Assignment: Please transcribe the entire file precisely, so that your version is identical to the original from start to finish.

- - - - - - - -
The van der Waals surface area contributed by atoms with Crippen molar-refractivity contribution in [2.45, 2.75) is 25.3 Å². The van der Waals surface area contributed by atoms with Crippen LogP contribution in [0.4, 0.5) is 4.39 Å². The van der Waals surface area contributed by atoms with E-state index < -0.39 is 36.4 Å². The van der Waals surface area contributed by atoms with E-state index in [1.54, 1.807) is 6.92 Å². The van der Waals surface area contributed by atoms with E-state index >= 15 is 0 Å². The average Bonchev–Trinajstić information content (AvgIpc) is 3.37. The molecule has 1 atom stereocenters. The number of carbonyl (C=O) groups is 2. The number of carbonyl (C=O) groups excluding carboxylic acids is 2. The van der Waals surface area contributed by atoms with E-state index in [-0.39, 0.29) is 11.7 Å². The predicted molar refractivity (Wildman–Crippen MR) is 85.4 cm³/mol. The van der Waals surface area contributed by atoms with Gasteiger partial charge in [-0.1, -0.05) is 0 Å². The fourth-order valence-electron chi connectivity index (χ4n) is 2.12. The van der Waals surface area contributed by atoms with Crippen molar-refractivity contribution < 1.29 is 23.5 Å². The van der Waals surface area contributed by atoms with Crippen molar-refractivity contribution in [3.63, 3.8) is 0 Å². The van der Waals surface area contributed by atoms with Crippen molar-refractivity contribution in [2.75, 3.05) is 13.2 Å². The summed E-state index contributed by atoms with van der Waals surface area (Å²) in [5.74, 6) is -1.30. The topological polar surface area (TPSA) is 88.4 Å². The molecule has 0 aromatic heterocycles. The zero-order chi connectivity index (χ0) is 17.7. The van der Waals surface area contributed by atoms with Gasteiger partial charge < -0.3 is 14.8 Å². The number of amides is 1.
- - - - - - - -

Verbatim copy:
The van der Waals surface area contributed by atoms with Crippen molar-refractivity contribution in [2.45, 2.75) is 25.3 Å². The van der Waals surface area contributed by atoms with Crippen LogP contribution in [0.4, 0.5) is 4.39 Å². The van der Waals surface area contributed by atoms with E-state index < -0.39 is 36.4 Å². The van der Waals surface area contributed by atoms with E-state index in [1.54, 1.807) is 6.92 Å². The van der Waals surface area contributed by atoms with E-state index >= 15 is 0 Å². The average Bonchev–Trinajstić information content (AvgIpc) is 3.37. The molecule has 1 atom stereocenters. The number of carbonyl (C=O) groups is 2. The number of carbonyl (C=O) groups excluding carboxylic acids is 2. The van der Waals surface area contributed by atoms with E-state index in [-0.39, 0.29) is 11.7 Å². The predicted molar refractivity (Wildman–Crippen MR) is 85.4 cm³/mol. The van der Waals surface area contributed by atoms with Gasteiger partial charge in [-0.1, -0.05) is 0 Å². The fourth-order valence-electron chi connectivity index (χ4n) is 2.12. The van der Waals surface area contributed by atoms with Crippen molar-refractivity contribution < 1.29 is 23.5 Å². The van der Waals surface area contributed by atoms with Crippen molar-refractivity contribution in [3.63, 3.8) is 0 Å². The van der Waals surface area contributed by atoms with Crippen molar-refractivity contribution in [2.75, 3.05) is 13.2 Å². The summed E-state index contributed by atoms with van der Waals surface area (Å²) in [5.74, 6) is -1.30. The topological polar surface area (TPSA) is 88.4 Å². The molecule has 0 aromatic heterocycles. The zero-order chi connectivity index (χ0) is 17.7. The van der Waals surface area contributed by atoms with Gasteiger partial charge < -0.3 is 14.8 Å². The number of amides is 1.